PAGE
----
She said the condoms are a good family planning method for her as she does not want to use other contraceptives methods such as pills and injections which made her develop complications in the past.
She explained that from the time she got married in 2012, her husband has never used a condom which prompted her to be using the female condoms.
She said her husband has never complained about her using the female condoms.
“The feeling is the same provided you are with the one you love,” she said.
She advised women to find ways of protecting themselves if their partners cannot.
According to Expanded Church Response (ECR), the difference in HIV infection rates between women and men has risen sharply, with 11.2 per cent of women and 7.3 per cent of men infected with the virus.
The HIV infection rate among women in urban areas is at 10.8 per cent.
Zambia’s provision of free condoms in health facilities was intensified in 2014 with the number of condoms more than doubling from 7.8 million in 2013 to 30.6 million in 2016.
A latest report by UNICEF indicates that despite the increased provision of free condoms, the usage remains low with only 29 per cent of women aged 15-49 who had more than one sexual partner in the past 12 months using a condom the last time they had sex.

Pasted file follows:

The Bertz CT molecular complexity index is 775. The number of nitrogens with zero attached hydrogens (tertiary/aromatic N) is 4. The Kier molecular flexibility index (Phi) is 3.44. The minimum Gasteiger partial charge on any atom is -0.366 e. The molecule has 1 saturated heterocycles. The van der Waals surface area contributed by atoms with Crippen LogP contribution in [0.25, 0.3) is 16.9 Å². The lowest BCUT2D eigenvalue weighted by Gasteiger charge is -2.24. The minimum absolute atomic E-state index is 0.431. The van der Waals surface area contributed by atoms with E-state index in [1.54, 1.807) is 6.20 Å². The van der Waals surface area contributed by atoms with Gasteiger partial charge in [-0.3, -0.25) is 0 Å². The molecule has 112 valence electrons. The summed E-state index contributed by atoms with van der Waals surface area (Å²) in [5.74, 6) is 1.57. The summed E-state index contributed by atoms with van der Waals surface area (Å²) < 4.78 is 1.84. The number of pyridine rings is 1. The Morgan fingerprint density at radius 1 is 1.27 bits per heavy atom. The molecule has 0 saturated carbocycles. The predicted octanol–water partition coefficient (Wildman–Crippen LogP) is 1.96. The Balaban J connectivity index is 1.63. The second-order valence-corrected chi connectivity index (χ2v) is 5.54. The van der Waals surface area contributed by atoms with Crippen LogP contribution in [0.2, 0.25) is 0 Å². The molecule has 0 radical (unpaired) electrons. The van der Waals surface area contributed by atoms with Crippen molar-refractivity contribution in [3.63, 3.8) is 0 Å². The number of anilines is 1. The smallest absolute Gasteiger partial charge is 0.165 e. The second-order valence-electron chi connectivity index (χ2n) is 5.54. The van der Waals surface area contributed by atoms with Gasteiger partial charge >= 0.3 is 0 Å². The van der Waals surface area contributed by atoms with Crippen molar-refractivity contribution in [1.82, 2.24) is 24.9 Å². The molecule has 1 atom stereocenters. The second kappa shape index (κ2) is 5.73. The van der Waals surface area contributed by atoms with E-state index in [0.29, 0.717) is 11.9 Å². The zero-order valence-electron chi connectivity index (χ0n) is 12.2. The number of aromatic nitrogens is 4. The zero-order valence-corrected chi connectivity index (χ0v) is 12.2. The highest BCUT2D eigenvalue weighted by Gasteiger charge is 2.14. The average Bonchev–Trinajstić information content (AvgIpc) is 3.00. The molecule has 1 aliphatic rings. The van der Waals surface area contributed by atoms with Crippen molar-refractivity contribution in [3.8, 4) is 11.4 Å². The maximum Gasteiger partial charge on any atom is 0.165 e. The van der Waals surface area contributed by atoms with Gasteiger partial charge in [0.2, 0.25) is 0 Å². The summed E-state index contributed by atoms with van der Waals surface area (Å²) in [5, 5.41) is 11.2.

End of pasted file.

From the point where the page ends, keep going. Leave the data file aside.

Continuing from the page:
The report suggests women decide to use condoms only in high-risk circumstances.
UNICEF urged involvement of more stakeholders to help in educating and persuading women to use condoms with all sexual partners, especially if they are in multiple concurrent relationships, or change partners regularly.
SFH, which is currently promoting the new ‘Diva’ condoms, said more needs to be done in order to scale up condom usage among women, not only in the capital city (Lusaka) but countrywide.
The organisation explained that it is working hard, together with other stakeholders, to find new strategies and approach in fighting myths surrounding the use of the female condom.
Although a number of institutions distribute both female and male condoms in restrooms, it has been discovered that women would rather get male condoms and leave female condoms.